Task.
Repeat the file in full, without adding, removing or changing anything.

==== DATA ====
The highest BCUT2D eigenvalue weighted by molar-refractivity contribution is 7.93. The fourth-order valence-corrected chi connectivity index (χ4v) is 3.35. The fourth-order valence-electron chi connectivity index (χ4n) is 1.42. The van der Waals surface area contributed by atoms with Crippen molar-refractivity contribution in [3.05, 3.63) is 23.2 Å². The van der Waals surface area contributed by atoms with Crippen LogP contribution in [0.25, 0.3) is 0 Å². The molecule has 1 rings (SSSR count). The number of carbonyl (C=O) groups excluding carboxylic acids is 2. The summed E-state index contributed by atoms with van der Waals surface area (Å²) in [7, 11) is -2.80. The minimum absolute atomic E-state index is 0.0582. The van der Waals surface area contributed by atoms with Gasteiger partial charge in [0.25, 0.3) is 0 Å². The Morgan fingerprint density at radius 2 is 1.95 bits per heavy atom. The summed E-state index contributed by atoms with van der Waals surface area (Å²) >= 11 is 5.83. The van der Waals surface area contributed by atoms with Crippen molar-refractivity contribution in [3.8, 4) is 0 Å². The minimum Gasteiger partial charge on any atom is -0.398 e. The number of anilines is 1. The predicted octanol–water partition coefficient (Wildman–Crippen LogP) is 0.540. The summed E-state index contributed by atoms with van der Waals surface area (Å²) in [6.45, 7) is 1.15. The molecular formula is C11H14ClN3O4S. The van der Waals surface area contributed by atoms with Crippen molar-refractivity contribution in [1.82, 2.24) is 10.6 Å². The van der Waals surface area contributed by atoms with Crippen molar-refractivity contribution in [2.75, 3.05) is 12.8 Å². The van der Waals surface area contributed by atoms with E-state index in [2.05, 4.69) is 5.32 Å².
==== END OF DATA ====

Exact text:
The highest BCUT2D eigenvalue weighted by molar-refractivity contribution is 7.93. The fourth-order valence-corrected chi connectivity index (χ4v) is 3.35. The fourth-order valence-electron chi connectivity index (χ4n) is 1.42. The van der Waals surface area contributed by atoms with Crippen molar-refractivity contribution in [3.05, 3.63) is 23.2 Å². The van der Waals surface area contributed by atoms with Crippen LogP contribution in [0.25, 0.3) is 0 Å². The molecule has 1 rings (SSSR count). The number of carbonyl (C=O) groups excluding carboxylic acids is 2. The summed E-state index contributed by atoms with van der Waals surface area (Å²) in [7, 11) is -2.80. The minimum absolute atomic E-state index is 0.0582. The van der Waals surface area contributed by atoms with Gasteiger partial charge in [0.25, 0.3) is 0 Å². The Morgan fingerprint density at radius 2 is 1.95 bits per heavy atom. The summed E-state index contributed by atoms with van der Waals surface area (Å²) >= 11 is 5.83. The van der Waals surface area contributed by atoms with Crippen molar-refractivity contribution in [3.8, 4) is 0 Å². The minimum Gasteiger partial charge on any atom is -0.398 e. The number of anilines is 1. The predicted octanol–water partition coefficient (Wildman–Crippen LogP) is 0.540. The summed E-state index contributed by atoms with van der Waals surface area (Å²) in [6.45, 7) is 1.15. The molecular formula is C11H14ClN3O4S. The van der Waals surface area contributed by atoms with Crippen molar-refractivity contribution in [1.82, 2.24) is 10.6 Å². The van der Waals surface area contributed by atoms with Crippen molar-refractivity contribution in [2.75, 3.05) is 12.8 Å². The van der Waals surface area contributed by atoms with E-state index in [2.05, 4.69) is 5.32 Å².